Tragedies Like The Colorado Shooting Are A Poor Justification For Gun Control
Already the political finger-pointing over the shooting in Aurora, Colorado has begun. If it’s not the media jumping to the conclusion that the shooter was a member of a tea party organization, it’s politicians using the tragedy as an excuse for gun control.
Case in point, New York Mayor Michael Bloomberg, who doesn’t think Americans should be trusted with a Big Gulp let alone a gun:
On his weekly WOR Radio appearance, Mayor Michael Bloomberg also spoke out about the shooting. He called on Obama and Romney to respond to by detailing their plans to improve gun control.
“Soothing words are nice, but maybe it’s time that the two people who want to be President of the United States stand up and tell us what they are going to do about it, because this is obviously a problem across the country,” Bloomberg said.
The problem with using a shooting like the one in Aurora as a basis for public policy is that it’s an anecdote. It’s a tragedy that sparks a lot of media coverage and emotion, as well it should, but statistically it’s not significant.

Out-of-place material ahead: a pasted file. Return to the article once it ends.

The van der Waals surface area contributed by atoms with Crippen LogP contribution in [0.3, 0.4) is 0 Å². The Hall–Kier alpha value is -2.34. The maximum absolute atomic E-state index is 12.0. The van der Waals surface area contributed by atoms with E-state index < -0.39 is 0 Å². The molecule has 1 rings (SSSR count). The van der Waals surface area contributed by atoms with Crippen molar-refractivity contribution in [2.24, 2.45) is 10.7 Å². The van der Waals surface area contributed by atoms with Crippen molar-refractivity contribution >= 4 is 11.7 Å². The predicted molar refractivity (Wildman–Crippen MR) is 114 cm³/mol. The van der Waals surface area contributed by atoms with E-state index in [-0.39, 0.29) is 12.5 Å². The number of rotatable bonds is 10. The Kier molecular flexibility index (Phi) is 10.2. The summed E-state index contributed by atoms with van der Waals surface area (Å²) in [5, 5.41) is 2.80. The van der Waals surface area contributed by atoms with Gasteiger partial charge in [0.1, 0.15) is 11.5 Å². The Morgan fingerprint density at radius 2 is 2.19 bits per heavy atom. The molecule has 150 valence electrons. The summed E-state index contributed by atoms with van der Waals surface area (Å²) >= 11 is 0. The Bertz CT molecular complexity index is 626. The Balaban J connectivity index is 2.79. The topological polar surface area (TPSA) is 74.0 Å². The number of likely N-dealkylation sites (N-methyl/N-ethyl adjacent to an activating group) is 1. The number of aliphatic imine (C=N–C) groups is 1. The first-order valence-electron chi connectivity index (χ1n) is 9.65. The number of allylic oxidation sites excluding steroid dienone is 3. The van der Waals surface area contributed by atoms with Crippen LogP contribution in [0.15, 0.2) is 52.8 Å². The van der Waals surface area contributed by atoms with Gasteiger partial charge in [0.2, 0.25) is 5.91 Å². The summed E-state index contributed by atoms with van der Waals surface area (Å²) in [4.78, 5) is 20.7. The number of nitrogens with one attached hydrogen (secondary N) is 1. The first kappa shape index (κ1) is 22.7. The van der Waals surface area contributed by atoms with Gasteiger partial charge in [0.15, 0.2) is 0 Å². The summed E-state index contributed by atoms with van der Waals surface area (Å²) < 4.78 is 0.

If we look at actual statistics, the truth is that even as the occurrence of lawful gun ownership and gun possession (there are now 8 million people who hold CCW permits according to the GAO) have increased nationally, rates of violent crime have been decreasing according to numbers from the FBI.
Nationally, as we have loosened gun control laws and as more citizens have taken up gun ownership, crime rates have gone down. We shouldn’t let gun control advocates leverage the emotions of a tragedy to obfuscate that simple math. In general, more guns has meant less crime.Tags: gun control